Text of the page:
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Summary Theories of free will focus on two basic questions: its possibility and its nature. The possibility question is almost always concerned principally with whether freedom is compatible with causal determinism, as well as with closely related (putative) threats like God's foreknowledge. Philosophers may be either compatibilists or incompatibilists with regard to the relation between freedom and determinism. Of course philosophers are particularly concerned with whether free will is actual. Questions of the nature of free will are usually addressed in conjunction with the compatibility question: philosophers develop accounts of free will in order to show that it is or is not compatible with causal determinism. The typology of these accounts appears under the sibling category "topics in free will".
Key works Contemporary theorists of free will divide into compatibilists, incompatibilists and impossibilists in the main. The most important contemporary compatibilist is probably John Martin Fischer (Fischer & Ravizza 1998) though real self views are increasingly influential (Arpaly 2003Scanlon 2008). Incompatibilists traditionally divide into hard determinists, who hold that free will is incompatible with determinism and determinism is true and libertarians. Libertarians, in turn, divide into agent-causal theorists (e.g. O'Connor 2000) and event-causal theorists (e.g. Kane 1996). Impossibilism has never been popular but seems to be growing slightly (see for instance Strawson 1994). Derk Pereboom's near-impossibilism is also influential (Pereboom 2001). 
Introductions O'Connor 2005;McKenna 2008; Clarke & Capes ms; Levy & McKenna 2009
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  1. Archibald B. D. Alexander (1908). Kuno Fischer: An Estimate of His Life and Work. Journal of Philosophy, Psychology and Scientific Methods 5 (3):57-64.
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  2. Peter Alward, Comments on Heidi Tiedke’s €Œis Knowledge Ever Constitutive of Freedom?€.
               According to Tiedke, in order for an act to be free it must satisfy two requirements: (PR) The agent must have been the source of the action. (PAP) It must have been possible for the agent to have done otherwise. Different accounts of freedom cash these conditions out in different ways. The Standard Compatibilist offers the following versions of these principles: (PRSC) The agent’s choice was a link in the (...)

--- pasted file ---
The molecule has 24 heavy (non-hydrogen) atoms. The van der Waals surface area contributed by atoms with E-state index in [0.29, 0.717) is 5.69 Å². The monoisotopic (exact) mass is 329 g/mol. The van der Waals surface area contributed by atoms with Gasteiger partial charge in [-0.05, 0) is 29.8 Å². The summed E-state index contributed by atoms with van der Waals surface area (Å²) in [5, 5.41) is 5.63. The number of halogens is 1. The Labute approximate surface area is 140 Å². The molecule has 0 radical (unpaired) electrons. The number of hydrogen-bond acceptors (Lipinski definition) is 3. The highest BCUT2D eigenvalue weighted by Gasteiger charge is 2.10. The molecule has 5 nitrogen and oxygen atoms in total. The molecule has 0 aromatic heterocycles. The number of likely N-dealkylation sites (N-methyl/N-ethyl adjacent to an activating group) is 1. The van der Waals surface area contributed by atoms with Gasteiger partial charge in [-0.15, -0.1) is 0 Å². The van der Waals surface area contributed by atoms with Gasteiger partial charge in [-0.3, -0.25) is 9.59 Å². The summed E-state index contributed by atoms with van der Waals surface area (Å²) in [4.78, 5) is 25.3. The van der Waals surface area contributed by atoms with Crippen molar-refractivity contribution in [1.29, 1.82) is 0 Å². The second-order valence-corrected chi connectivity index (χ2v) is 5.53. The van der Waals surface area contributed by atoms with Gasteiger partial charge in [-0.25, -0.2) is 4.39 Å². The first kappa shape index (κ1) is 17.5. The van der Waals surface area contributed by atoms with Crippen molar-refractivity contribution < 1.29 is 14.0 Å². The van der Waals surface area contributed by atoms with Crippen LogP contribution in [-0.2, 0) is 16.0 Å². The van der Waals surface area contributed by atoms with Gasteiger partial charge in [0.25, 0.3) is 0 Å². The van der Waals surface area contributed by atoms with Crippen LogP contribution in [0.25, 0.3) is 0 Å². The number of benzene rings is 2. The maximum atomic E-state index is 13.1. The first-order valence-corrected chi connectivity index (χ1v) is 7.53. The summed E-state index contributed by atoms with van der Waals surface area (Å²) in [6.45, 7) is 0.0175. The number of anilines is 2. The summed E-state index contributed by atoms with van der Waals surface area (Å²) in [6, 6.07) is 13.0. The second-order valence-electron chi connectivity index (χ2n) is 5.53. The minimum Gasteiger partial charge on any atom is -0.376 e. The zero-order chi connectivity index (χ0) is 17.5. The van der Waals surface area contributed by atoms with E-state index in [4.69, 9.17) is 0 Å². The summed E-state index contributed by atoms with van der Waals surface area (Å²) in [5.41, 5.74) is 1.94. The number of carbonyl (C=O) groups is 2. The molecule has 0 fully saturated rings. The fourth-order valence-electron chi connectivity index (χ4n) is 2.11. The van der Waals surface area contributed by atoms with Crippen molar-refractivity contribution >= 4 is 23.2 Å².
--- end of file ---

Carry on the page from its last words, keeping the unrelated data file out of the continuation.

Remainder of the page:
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  3. Elizabeth Anderson (2005). Rationality and Freedom. Philosophical Review 114 (2):253-271.
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  4. Chrisoula Andreou (2003). Amartya Sen, Rationality and Freedom Reviewed By. Philosophy in Review 23 (3):217-220.
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  5. G. E. M. Anscombe (1971). Causality and Determinism. Cambridge University Press.
    I IT is often declared or evidently assumed that causality is some kind of necessary connexion, or alternatively, that being caused is — non-trivially ...
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  6. Jose Antonio Guerrero del Amo (2009). Determinism Versus Freedom in Freud. Pensamiento 65 (243):117-142.
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  7. David Archard (1990). Freedom Not to Be Free. Philosophical Quarterly 40 (161):453.
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  8. Denise T. Askin (2004). Anagogical Vision and Comedic Form in Flannery O'Connor. Renascence 57 (1):47-62.
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  9. Robert N. Audi (1974). Moral Responsibility, Freedom, and Compulsion. American Philosophical Quarterly 11 (January):1-14.
    This paper sets out and defends an account of free action and explores the relation between free action and moral responsibility. Free action is analyzed as a certain kind of uncompelled action. The notion of compulsion is explicated in detail, And several forms of compulsion are distinguished and compared. It is argued that contrary to what is usually supposed, A person may be morally responsible for doing something even if he did not do it freely. On the basis of the (...)
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  10. A. M. B. (1974). Liberty and Community. Review of Metaphysics 28 (2):359-360.
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  11. F. E. B. (1960). A Study of Liberty. Review of Metaphysics 13 (3):531-531.
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  12. J. E. B. (1957). The Road to Inner Freedom. Review of Metaphysics 11 (1):168-168.